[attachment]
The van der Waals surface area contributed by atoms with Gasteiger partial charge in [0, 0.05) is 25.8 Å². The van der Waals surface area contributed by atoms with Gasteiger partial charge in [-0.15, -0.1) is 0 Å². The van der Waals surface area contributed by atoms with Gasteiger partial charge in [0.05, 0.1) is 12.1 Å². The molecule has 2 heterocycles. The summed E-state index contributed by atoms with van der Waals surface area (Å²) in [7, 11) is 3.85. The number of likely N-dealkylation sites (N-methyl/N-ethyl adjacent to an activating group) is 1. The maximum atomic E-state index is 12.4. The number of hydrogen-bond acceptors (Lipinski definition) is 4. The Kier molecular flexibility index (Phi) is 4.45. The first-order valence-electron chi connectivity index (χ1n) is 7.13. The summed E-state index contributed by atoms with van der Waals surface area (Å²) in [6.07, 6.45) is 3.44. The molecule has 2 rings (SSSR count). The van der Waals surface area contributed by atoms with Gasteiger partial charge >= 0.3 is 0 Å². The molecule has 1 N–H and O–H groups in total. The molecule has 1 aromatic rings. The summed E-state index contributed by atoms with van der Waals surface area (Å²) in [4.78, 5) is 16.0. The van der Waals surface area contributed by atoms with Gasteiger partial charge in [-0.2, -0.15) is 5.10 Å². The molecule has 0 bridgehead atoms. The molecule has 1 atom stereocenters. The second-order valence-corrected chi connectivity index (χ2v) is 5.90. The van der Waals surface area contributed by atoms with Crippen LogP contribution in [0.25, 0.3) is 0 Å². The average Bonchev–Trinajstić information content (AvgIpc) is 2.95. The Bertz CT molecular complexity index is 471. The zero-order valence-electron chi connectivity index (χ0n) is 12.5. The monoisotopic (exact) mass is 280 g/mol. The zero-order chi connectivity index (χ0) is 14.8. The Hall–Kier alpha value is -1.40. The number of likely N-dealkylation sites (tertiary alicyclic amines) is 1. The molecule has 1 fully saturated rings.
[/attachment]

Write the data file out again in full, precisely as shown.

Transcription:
The van der Waals surface area contributed by atoms with Gasteiger partial charge in [0, 0.05) is 25.8 Å². The van der Waals surface area contributed by atoms with Gasteiger partial charge in [-0.15, -0.1) is 0 Å². The van der Waals surface area contributed by atoms with Gasteiger partial charge in [0.05, 0.1) is 12.1 Å². The molecule has 2 heterocycles. The summed E-state index contributed by atoms with van der Waals surface area (Å²) in [7, 11) is 3.85. The number of likely N-dealkylation sites (N-methyl/N-ethyl adjacent to an activating group) is 1. The maximum atomic E-state index is 12.4. The number of hydrogen-bond acceptors (Lipinski definition) is 4. The Kier molecular flexibility index (Phi) is 4.45. The first-order valence-electron chi connectivity index (χ1n) is 7.13. The summed E-state index contributed by atoms with van der Waals surface area (Å²) in [6.07, 6.45) is 3.44. The molecule has 2 rings (SSSR count). The van der Waals surface area contributed by atoms with Gasteiger partial charge >= 0.3 is 0 Å². The molecule has 1 N–H and O–H groups in total. The molecule has 1 aromatic rings. The summed E-state index contributed by atoms with van der Waals surface area (Å²) in [4.78, 5) is 16.0. The van der Waals surface area contributed by atoms with Gasteiger partial charge in [-0.2, -0.15) is 5.10 Å². The molecule has 0 bridgehead atoms. The molecule has 1 atom stereocenters. The second-order valence-corrected chi connectivity index (χ2v) is 5.90. The van der Waals surface area contributed by atoms with Crippen LogP contribution in [0.25, 0.3) is 0 Å². The average Bonchev–Trinajstić information content (AvgIpc) is 2.95. The Bertz CT molecular complexity index is 471. The zero-order valence-electron chi connectivity index (χ0n) is 12.5. The monoisotopic (exact) mass is 280 g/mol. The zero-order chi connectivity index (χ0) is 14.8. The Hall–Kier alpha value is -1.40. The number of likely N-dealkylation sites (tertiary alicyclic amines) is 1. The molecule has 1 fully saturated rings.